Director: Michael & Peter Spierig
Script: Josh Stolberg & Peter Goldfinger
Cast: Matt Passmore, Callum Keith Rennie, Cle Bennett, Hannah Emily Anderson, Laura Vandervoort, Mandela Van Peebles, Paul Braunstein, Tobin Bell
Running time: 92 minutes
After several years on the backburner the Saw franchise rises from the dead in the shapely form of Jigsaw, one of the better entries in the oftentimes controversial series. I, for one, wasn’t surprised when it was announced that a new Saw film was in the works, since the series had been one of the highest grossing horror franchises of all time, hence where there’s money to be made Hollywood obediently follows!
After a series of murders bearing all the hallmarks of the infamous ‘Jigsaw killer’, law enforcement find themselves chasing after the ghost of a former engineer-genius who’s been dead for over a decade, and they become rapidly immersed in a new game of ethics and torturous death-traps. The big question on everyone’s lips is: is John Kramer back from the dead to remind the world to be grateful for what they’ve got (i.e. their lives), or is this a nefarious trap set by a copycat killer with their own moralistically skewed agenda?
Now I don’t want to go into too much detail regarding the plot of Jigsaw, however, suffice to say, it’s convoluted and involves flashbacks and the writers playing with the series’ timeline. But, what I will say is that fans of the series won’t feel cheated by Jigsaw since the filmmakers have retained some consistency with the original films, whilst injecting some freshness back into the franchise. Plus, new viewers to the series will also find themselves entertained by a decent horror flick that ticks many boxes for a good portion of horror fandom.
Personally, I didn’t really see the need for yet another Saw movie, but the film that’s been delivered, kicking and screaming into the world, is much better than I’d hoped for, so the makers should be applauded for not cocking this up. In fact, I hope they do at least one more to answer a few of the questions posed at the end of this latest, bloody, instalment.
Jigsaw is well-made and obviously had a decent budget behind it. It’s well shot and nicely directed by the Spierig brothers, who are making a name for themselves in the horror genre (Predestination, Daybreakers). I think my only technical gripe was that the DVD I had for review delivered very quiet sound during normal dialogue scenes and very loud sound during the more action-packed scenes, which became rather annoying after a while. I just hope this was a fault with my review disc, and wasn’t a feature of the film itself.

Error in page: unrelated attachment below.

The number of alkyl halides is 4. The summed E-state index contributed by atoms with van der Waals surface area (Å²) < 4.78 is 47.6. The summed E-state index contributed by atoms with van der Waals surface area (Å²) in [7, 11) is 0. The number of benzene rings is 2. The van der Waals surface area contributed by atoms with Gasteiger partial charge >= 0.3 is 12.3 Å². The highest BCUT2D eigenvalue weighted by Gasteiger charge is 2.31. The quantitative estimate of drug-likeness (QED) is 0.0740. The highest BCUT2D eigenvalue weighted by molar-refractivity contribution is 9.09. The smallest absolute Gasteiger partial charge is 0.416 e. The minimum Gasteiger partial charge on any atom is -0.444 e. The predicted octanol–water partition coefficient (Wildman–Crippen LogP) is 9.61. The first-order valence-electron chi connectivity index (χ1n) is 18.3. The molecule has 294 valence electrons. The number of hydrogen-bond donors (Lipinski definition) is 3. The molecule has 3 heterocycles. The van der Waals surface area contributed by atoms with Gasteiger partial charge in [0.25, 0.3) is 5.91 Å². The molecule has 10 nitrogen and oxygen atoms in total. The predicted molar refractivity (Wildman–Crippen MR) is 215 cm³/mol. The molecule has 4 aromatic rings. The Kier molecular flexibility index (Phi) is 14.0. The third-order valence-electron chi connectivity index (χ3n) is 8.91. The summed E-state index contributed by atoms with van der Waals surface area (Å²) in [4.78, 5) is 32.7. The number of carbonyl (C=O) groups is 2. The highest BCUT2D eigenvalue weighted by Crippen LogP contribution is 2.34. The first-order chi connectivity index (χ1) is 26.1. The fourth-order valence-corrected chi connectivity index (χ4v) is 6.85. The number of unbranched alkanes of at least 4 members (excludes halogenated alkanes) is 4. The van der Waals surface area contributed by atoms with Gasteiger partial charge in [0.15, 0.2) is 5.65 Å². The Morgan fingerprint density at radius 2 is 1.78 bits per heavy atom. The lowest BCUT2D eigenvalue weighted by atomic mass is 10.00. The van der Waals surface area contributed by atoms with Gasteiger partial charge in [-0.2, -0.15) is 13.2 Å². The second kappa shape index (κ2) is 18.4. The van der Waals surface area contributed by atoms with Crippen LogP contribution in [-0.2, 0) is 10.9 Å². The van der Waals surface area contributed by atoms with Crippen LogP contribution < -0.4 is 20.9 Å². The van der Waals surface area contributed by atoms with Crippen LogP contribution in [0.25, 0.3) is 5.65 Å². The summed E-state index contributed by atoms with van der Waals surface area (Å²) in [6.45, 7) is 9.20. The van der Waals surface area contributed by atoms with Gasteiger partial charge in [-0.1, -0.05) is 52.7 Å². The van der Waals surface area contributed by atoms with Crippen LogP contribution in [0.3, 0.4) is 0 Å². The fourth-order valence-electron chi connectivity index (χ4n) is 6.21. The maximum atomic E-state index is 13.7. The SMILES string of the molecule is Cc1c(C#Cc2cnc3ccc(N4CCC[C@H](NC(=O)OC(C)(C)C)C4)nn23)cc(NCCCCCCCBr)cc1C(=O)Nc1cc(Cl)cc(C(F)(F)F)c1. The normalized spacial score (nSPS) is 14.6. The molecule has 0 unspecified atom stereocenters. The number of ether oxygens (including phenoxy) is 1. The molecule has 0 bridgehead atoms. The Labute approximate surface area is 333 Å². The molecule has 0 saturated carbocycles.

The story told here does tend to pose rather a lot of questions and doesn’t seem to answer all of them, but that’s always been the nature of the Saw franchise. However, I do have one question: where did John Kramer (aka Jigsaw) get all his money from to create all these elaborate traps, and to do all the research and development on them in the first place? The guy must have been rolling in it!
Lionsgate are distributing Jigsaw on Blu-ray and DVD. Extras on the disc include:
An audio commentary with producers Mark Burg, Oren Koules and Peter Block;
A behind the scenes documentary I speak for the dead: The legacy of Jigsaw (81 mins), which is an exhaustive documentary covering the history of the Saw franchise and which also looks at the thinking behind revisiting Jigsaw’s legacy seven years after the last Saw film. Essentially the producers see Jigsaw as being more like the first Saw movie, with more of a thriller vibe to it, rather than being an out and out gory horror film. However, we also hear from the writers who talk about their original ending for Jigsaw being probably the most OTT climax they’ve come up with yet, but having it changed in favour of its current ending, which is considerably tamer, apparently. We also learn that actor Tobin Bell is very protective with regard to his character, Jigsaw, and was very much involved with creating his dialogue throughout the series. Bell also admits to having actually stayed put on set, pretending to be dead, for the whole of the 6 days they shot the bathroom scene in the first Saw movie, when he only really needed to be there for 2 days. That’s commitment for you!